StringIO proposal: add __iadd__

Alex Martelli aleax at
Sun Jan 29 19:56:22 EST 2006

Paul Rubin <> wrote:
> > Absolutely wrong: ''.join takes less for a million items than StringIO
> > takes for 100,000.  
> That depends on how much ram you have.  You could try a billion items.

Let's see you try it -- I have better things to do than to trash around
checking assertions which I believe are false and that you're too lazy
to check yourself.

> > After all, how do you think StringIO is implemented internally?  A list
> > of strings and a ''.join at the end are the best way that comes to mind,
> I'd have used the array module.

...and would that support plain byte strings and Unicode smoothly and
polymorphically?  You may recall a few posts ago expressing wonder at
what optimizations cStringIO might have that stop it from doing just

> > As for sum, you'll recall I was its original proponent, and my first
> > implementation did specialcase strings (delegating right to ''.join).
> You could imagine a realy dumb implementation of ''.join that used
> a quadratic algorithm, and in fact
> doesn't guarantee that join is linear.  Therefore, the whole ''.join
> idiom revolves around the progrmamer knowing some undocumented
> behavior of the implementation (i.e. that ''.join is optimized).  This

No more than StringIO.write "revolves around" the programmer knowing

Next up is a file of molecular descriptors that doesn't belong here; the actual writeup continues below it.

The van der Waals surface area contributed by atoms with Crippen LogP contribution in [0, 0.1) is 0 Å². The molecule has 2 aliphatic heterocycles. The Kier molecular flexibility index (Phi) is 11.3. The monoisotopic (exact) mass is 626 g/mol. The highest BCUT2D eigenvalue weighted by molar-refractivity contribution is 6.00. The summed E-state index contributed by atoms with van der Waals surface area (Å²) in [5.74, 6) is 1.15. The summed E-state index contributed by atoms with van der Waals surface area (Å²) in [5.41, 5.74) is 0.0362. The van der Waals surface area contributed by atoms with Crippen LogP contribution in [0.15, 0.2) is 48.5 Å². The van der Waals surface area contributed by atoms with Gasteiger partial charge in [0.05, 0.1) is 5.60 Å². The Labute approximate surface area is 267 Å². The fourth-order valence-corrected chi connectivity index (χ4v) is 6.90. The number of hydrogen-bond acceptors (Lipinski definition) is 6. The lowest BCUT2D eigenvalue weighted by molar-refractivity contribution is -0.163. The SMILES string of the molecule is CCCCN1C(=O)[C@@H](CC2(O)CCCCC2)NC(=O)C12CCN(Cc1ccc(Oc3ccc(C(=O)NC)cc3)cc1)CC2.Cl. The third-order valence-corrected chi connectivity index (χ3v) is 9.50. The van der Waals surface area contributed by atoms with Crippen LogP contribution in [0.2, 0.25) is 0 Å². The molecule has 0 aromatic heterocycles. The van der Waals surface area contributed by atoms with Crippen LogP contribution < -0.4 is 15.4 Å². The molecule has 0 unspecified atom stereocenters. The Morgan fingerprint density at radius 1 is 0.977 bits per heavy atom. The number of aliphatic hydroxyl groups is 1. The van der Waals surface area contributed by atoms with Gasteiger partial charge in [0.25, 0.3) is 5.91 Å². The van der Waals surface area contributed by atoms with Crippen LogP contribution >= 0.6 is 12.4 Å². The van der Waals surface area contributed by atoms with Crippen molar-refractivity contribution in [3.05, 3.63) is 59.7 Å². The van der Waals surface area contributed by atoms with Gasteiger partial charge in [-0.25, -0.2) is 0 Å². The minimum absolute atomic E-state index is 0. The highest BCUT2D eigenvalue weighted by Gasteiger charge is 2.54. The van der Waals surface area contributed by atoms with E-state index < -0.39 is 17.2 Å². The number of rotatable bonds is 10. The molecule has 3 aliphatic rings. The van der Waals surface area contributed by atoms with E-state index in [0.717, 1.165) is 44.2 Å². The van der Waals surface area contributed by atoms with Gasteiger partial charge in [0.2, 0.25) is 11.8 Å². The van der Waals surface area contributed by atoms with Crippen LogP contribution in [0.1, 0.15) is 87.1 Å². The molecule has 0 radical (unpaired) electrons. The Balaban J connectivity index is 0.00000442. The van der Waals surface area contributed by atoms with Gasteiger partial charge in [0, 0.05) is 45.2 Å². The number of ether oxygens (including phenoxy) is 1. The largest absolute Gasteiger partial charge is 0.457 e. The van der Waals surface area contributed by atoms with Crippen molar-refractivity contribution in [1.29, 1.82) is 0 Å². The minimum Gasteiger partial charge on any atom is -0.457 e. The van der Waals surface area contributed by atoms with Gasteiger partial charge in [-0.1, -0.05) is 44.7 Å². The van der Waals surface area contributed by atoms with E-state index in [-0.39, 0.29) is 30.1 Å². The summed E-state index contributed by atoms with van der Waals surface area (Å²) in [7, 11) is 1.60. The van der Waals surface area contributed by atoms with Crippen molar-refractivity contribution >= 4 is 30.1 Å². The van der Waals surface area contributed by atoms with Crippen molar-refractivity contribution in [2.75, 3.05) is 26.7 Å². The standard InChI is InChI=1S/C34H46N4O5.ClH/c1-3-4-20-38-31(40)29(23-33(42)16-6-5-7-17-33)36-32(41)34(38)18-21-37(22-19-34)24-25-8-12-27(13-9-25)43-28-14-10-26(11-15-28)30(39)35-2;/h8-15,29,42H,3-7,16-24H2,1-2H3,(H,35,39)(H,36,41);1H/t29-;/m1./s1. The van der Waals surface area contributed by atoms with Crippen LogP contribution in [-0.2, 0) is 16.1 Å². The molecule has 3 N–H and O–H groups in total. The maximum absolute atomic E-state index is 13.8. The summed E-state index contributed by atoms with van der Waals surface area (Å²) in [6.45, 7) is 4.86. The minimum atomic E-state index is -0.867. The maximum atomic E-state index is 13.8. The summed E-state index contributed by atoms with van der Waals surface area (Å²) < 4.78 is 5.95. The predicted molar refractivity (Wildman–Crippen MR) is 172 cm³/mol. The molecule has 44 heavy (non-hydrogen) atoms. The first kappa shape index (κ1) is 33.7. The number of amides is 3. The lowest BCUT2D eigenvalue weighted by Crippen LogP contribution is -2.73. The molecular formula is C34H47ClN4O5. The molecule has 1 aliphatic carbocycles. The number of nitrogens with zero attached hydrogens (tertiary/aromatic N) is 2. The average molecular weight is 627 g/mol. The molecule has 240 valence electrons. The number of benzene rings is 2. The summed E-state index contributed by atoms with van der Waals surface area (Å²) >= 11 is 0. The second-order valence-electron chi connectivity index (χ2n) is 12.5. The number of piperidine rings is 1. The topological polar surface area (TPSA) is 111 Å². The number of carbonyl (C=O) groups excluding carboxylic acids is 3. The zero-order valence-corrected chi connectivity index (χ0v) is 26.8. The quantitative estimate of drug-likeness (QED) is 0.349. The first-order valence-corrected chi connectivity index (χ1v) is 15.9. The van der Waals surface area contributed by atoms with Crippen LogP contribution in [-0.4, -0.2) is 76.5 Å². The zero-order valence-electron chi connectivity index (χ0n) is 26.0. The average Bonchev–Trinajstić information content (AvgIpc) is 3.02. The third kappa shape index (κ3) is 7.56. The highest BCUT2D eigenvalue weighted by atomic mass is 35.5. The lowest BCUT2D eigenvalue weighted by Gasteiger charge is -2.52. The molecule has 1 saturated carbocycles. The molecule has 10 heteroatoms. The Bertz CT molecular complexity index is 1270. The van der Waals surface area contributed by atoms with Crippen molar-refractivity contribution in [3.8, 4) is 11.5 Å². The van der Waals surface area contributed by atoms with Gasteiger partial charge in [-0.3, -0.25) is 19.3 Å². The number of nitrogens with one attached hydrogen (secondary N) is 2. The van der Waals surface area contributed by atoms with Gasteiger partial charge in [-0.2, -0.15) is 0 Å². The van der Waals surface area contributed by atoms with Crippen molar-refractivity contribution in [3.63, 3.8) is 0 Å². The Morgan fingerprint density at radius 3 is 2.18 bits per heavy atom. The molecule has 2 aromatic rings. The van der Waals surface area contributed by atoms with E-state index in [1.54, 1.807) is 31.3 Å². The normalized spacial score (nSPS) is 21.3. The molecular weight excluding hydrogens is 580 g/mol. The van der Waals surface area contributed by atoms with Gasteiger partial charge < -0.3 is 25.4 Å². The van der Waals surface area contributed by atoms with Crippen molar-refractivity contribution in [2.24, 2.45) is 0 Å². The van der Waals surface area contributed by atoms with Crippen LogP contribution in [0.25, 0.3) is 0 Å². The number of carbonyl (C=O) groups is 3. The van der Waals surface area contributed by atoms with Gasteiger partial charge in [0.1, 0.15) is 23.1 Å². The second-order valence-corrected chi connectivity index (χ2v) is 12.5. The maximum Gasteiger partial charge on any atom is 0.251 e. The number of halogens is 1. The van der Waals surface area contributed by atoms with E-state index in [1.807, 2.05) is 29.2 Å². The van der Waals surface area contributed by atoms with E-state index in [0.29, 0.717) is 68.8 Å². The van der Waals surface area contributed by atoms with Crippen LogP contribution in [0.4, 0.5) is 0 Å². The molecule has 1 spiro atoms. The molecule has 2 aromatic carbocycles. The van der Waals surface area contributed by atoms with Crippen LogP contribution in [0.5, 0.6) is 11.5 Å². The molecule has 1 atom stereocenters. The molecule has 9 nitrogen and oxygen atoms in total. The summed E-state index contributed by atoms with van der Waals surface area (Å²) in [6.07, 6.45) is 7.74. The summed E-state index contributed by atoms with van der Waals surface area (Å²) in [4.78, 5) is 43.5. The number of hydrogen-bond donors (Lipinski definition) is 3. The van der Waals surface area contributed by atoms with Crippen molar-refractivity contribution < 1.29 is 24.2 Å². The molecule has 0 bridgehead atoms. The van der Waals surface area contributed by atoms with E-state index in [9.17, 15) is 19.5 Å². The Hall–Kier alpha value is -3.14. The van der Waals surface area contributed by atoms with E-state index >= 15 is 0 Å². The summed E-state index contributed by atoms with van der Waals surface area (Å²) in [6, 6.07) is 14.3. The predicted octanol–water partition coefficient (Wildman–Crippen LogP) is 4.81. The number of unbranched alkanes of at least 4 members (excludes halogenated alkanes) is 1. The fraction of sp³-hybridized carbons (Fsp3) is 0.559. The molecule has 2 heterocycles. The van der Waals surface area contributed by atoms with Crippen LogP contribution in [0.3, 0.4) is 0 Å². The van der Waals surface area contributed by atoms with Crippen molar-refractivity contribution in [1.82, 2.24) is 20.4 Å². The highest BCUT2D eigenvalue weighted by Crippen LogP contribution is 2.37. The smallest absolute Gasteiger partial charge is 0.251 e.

exactly the same thing about the optimizations in StringIO: semantics
are guaranteed, performance characteristics are not.

> reliance on undocumented behavior seems totally bogus to me, but if

So I assume you won't be using StringIO.write any more, nor ANY other
way to join sequences of strings?  Because the performance of ALL of
them depend on such "undocumented behavior".

Personally, I don't consider depending on "undocumented behavior" *for
speed* to be bogus at all, particularly when there are no approaches
whose performance characteristics ARE documented and guaranteed.
Besides C++'s standard library, very few languages like to pin
themselves down by ensuring any performance guarantee;-).

> How making [].join(bunch_of_lists) analogous to ''.join, with a
> documented guarantee that both are linear?

I personally have no objection to adding a join method to lists or other
sequences, but of course the semantics should be similar to:

  def join(self, *others):
    result = list()
    for other in others[:-1]:
    return self.__class__(result)

As for performance guarantees, I don't think we have them now even for
list.append, list.extend, dict.__getitem__, and other similarly
fundamental methods.  I assume any such guarantees would have to
weaselword regarding costs of memory allocation (including, possibly,
garbage collection), since such allocation may of course be needed and
its performance can easily be out of Python's control; and similarly,
costs of iterating on the items of 'others', cost of indexing it, and so
on (e.g.: for list.sort, cost of comparisons; for dict.__getitem__, cost
of hash on the key; and so on, and so forth).

I don't think it's worth my time doing weaselwording for this purpose,
but if any sealawyers otherwise idle want to volunteer (starting with
the existing methods of existing built-in types, I assume, rather than
by adding others), the offer might be welcome on python-dev (I assume
that large effort will have to be devoted to examining the actual
performance characteristics of at least the reference implementation, in
order to prove that the purported guarantees are indeed met).


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